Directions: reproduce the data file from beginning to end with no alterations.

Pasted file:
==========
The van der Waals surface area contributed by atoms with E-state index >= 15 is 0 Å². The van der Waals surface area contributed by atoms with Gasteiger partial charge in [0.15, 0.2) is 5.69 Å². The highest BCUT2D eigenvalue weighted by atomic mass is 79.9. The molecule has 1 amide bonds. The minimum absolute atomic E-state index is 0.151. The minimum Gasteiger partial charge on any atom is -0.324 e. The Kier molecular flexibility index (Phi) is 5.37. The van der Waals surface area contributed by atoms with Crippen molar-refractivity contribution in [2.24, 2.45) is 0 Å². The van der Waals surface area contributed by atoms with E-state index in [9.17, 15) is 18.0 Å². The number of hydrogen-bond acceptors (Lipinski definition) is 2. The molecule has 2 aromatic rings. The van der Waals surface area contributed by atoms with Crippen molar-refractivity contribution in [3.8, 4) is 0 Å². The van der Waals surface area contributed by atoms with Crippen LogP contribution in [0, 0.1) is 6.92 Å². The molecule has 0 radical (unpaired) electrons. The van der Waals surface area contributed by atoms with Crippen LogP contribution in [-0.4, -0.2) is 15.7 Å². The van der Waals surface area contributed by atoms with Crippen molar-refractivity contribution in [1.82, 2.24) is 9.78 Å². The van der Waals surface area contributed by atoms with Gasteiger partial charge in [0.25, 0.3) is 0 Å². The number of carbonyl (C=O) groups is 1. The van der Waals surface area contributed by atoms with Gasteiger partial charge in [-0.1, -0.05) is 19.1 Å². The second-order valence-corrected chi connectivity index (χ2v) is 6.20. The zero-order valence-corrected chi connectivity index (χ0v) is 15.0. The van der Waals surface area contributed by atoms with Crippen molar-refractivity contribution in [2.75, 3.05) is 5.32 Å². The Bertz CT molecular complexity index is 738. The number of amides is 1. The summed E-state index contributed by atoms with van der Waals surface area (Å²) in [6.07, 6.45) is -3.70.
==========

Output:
The van der Waals surface area contributed by atoms with E-state index >= 15 is 0 Å². The van der Waals surface area contributed by atoms with Gasteiger partial charge in [0.15, 0.2) is 5.69 Å². The highest BCUT2D eigenvalue weighted by atomic mass is 79.9. The molecule has 1 amide bonds. The minimum absolute atomic E-state index is 0.151. The minimum Gasteiger partial charge on any atom is -0.324 e. The Kier molecular flexibility index (Phi) is 5.37. The van der Waals surface area contributed by atoms with Crippen molar-refractivity contribution in [2.24, 2.45) is 0 Å². The van der Waals surface area contributed by atoms with E-state index in [9.17, 15) is 18.0 Å². The number of hydrogen-bond acceptors (Lipinski definition) is 2. The molecule has 2 aromatic rings. The van der Waals surface area contributed by atoms with Crippen molar-refractivity contribution in [3.8, 4) is 0 Å². The van der Waals surface area contributed by atoms with Crippen LogP contribution in [0, 0.1) is 6.92 Å². The molecule has 0 radical (unpaired) electrons. The van der Waals surface area contributed by atoms with Crippen LogP contribution in [-0.4, -0.2) is 15.7 Å². The van der Waals surface area contributed by atoms with Crippen molar-refractivity contribution in [1.82, 2.24) is 9.78 Å². The van der Waals surface area contributed by atoms with Gasteiger partial charge in [0.25, 0.3) is 0 Å². The number of carbonyl (C=O) groups is 1. The van der Waals surface area contributed by atoms with Gasteiger partial charge in [-0.1, -0.05) is 19.1 Å². The second-order valence-corrected chi connectivity index (χ2v) is 6.20. The zero-order valence-corrected chi connectivity index (χ0v) is 15.0. The van der Waals surface area contributed by atoms with Crippen molar-refractivity contribution in [2.75, 3.05) is 5.32 Å². The Bertz CT molecular complexity index is 738. The number of amides is 1. The summed E-state index contributed by atoms with van der Waals surface area (Å²) in [6.07, 6.45) is -3.70.